Divorce With a Business Involved

Divorce With A Business Involved23rd Oct 2020

Divorces Involving Companies Are More Complex

Owning a business adds extra complexity and emotional stress to any divorce or civil partnership dissolution.

It brings added financial risks – not just to the director(s) getting divorced but to the business itself…and its other shareholders.

What if your soon-to-be-former spouse wants half the business? What if their demands threaten its very future? You will need expert legal advice.

Divorcing? Worried About Your Business? Book A Free Chat

Minimising The Damage To Your Business

Only the most vengeful or financially short-sighted former partner would want to destroy your company with unreasonable demands (though it’s not unknown).

It is in everyone’s best interests for that business to continue to trade profitably – for you, for them, for other stakeholders. Why kill the goose that lays golden eggs?

No court would approve a doomsday scenario that breaks up the business, destroys your livelihood and denies your former partner and your children financial support. Especially not in these troubled times.

So it’s in both parties’ best interests to reach an agreement as soon as possible. Your company’s other shareholders and your employees will breathe a collective sigh of relief too.

Having a company shareholder agreement in place will go a long way to stabilising the situation. We always recommend them.

How Limited Companies Can Protect Themselves 

There are preventative steps you can take to help to protect your limited company:

  • keep your partner well away from the business
  • don’t give them shares
  • don’t make them a director
  • don’t use your family home as collateral on business loans.

Many businesses may have already succumbed to one or more of those pitfalls. They may have had little choice – in the real world, you won’t get a large business loan if you don’t provide a guarantee.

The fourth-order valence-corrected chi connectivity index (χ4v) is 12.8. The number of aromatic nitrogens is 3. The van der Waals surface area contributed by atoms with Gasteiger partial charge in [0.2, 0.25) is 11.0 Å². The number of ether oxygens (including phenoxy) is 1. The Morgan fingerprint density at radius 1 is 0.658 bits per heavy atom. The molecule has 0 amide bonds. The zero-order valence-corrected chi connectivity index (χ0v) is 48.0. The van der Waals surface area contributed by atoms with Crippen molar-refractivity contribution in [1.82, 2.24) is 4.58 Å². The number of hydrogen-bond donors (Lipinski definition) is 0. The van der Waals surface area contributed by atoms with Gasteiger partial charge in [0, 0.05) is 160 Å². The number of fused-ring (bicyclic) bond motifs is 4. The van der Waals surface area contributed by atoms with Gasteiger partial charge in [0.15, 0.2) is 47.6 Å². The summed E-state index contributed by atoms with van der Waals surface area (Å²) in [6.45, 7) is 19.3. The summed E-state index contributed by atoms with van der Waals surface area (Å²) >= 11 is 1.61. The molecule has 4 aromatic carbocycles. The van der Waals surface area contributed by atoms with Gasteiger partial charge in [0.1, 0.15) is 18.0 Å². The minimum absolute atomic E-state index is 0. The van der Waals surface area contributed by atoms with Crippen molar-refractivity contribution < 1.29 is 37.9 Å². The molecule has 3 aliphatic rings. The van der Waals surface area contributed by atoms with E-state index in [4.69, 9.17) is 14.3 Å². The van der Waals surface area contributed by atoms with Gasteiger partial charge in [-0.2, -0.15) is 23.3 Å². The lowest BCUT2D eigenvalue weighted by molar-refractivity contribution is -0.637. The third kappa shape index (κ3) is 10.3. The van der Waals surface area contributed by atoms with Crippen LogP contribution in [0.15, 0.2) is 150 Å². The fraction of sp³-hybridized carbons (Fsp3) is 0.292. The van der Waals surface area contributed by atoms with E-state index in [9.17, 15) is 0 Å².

Talk to us if you are in this situation.

How Much Could I Lose?

In any divorce involving a business, there are two key questions that must be answered:

  1. Should the business be considered a matrimonial asset? It could be.
  2. If it is a matrimonial asset, what’s it worth?

Valuing a company and determining how much profit it will make in the future is a complicated calculation. It will be based on:

  • business assets (two or more years of accounts)
  • cash flow forecasts up to five years ahead
  • the structure of the business – sole trader, partnership, limited liability partnership, limited company
  • comparative analysis of other similar businesses. 

Getting an accurate valuation means bringing in a professional. It will be expensive – but there’s no point spending all that money on an expert valuer if your business is barely breaking even.

Yet another reason to reach a sensible agreement quickly – but not hastily.

Dividing Up Business Assets

Even a small firm may have significant assets. Discussions over what needs to be agreed could include:

  • commercial premises owned by the company
  • machinery, fixtures and fittings of value
  • company vehicles (if they are owned rather than leased)
  • profits, shareholdings and dividends
  • bonuses, pensions and other remuneration.

It is important to stress that:

  • the company is likely to be valued as a whole – not split up like a couple’s individual possessions – because it needs to continue to function